Through data engineering and analytics — again, I really wish we had a data catalog back then — 3M started to harvest this content. Among the insights was a clamoring among customers for eco-friendly products. Realizing the opportunity in the launch of a whole new eco-friendly line of products, 3M did exactly that. The sales results were fantastic.
That success led to then-CEO George W. Buckley inviting me to speak at his annual leadership conference. There were hundreds of senior leaders from throughout 3M in the room. I spoke about how they should be analyzing this authentic customer content for all of their products. They listened intently, and our dialogue continued in many ways. As a result, 3M evolved to become an even more customer-focused company.
The Data Gold Mine
Keynoting a 3M leadership conference was more than just an honor. It was euphoric even, as the Co-founder and CEO of Bazaarvoice I was to witness in the reverberations how my math and analytics background was once again paying off, and this time changing the culture of one of America’s most well-known companies. Even though 3M’s stock hit a rough patch at the beginning of 2009 — whose stock didn’t? — they hit a new high by the beginning of 2011. Today they have a market capitalization of $73.56 billion.
3M wasn’t alone in developing these pioneering data and analytics techniques during the Great Recession. Bazaarvoice customers like P&G, L’Oreal, Estee Lauder, and many others all tuned into the authentic voice of their customers using our platform, sharing that data internally to many departments.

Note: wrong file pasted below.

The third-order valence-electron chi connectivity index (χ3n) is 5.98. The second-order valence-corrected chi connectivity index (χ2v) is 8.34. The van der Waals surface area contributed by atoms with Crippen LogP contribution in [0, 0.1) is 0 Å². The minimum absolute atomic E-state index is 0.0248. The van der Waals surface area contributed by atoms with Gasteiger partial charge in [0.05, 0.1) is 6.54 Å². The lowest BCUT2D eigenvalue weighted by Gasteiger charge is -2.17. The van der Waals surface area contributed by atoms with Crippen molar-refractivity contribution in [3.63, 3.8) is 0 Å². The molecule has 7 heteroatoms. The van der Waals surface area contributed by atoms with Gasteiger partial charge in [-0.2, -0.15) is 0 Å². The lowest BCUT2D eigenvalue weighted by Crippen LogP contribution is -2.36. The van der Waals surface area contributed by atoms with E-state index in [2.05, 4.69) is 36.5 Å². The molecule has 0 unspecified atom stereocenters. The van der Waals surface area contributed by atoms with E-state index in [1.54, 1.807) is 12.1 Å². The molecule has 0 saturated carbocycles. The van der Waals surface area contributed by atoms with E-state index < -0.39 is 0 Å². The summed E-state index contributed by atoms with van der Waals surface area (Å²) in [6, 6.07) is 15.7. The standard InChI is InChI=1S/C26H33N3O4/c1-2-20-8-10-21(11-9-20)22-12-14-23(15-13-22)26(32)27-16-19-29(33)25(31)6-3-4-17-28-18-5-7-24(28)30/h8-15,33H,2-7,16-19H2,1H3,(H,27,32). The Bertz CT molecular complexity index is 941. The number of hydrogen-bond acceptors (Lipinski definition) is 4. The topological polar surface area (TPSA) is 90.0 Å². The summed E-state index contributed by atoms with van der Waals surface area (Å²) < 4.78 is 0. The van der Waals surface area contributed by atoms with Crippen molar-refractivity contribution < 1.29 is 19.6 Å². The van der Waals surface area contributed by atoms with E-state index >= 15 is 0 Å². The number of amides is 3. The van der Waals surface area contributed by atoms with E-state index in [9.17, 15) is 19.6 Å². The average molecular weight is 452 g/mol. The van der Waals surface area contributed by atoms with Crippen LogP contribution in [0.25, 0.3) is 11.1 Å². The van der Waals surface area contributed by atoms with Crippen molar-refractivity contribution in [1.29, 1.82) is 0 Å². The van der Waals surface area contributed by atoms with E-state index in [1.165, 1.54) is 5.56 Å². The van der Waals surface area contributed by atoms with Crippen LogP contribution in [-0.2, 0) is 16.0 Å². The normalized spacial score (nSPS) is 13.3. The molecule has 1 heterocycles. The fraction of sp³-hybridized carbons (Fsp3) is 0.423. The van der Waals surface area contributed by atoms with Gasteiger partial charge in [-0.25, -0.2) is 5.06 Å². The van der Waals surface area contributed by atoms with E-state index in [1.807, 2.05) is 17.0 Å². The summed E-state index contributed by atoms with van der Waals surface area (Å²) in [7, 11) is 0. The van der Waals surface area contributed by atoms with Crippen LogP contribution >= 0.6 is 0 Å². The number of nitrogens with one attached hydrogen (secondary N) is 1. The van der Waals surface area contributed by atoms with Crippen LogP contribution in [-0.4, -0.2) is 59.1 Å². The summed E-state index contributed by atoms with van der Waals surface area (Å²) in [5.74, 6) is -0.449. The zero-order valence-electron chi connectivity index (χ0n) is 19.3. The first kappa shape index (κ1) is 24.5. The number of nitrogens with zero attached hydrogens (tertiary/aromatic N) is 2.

The CEO of The Home Depot asked me to speak before the annual vendor’s meeting in front of the CEOs of the top brands that they carried in their stores and online. The head of their merchandising group also asked me to speak in front of over a thousand of their merchandising managers at his annual meeting. They both wanted all of their brands to use Bazaarvoice to innovate and come up with new products that The Home Depot could carry. It was a data gold mine, just waiting for a team with digital picks and shovels.
To say that data and analytics can transform your entire company is an understatement. Witnessing the way 3M transformed is an experience I’ll never forget, and it would have been made all the much easier with today’s data platform technologies, including our data catalog here at data.world.
But it’s not just a case of applying technology. As my colleague and Co-founder Jon Loyens often remarks, it’s a “socio-technical transformation” of winning hearts and minds as well.
Next week I’ll cover how you create that transformation by embracing the concept of a data mesh in your company. Until then… have you registered for our fifth summit on September 22 yet? Our theme is People + Data, and this story about 3M during the Great Recession is a terrific example of the best of that.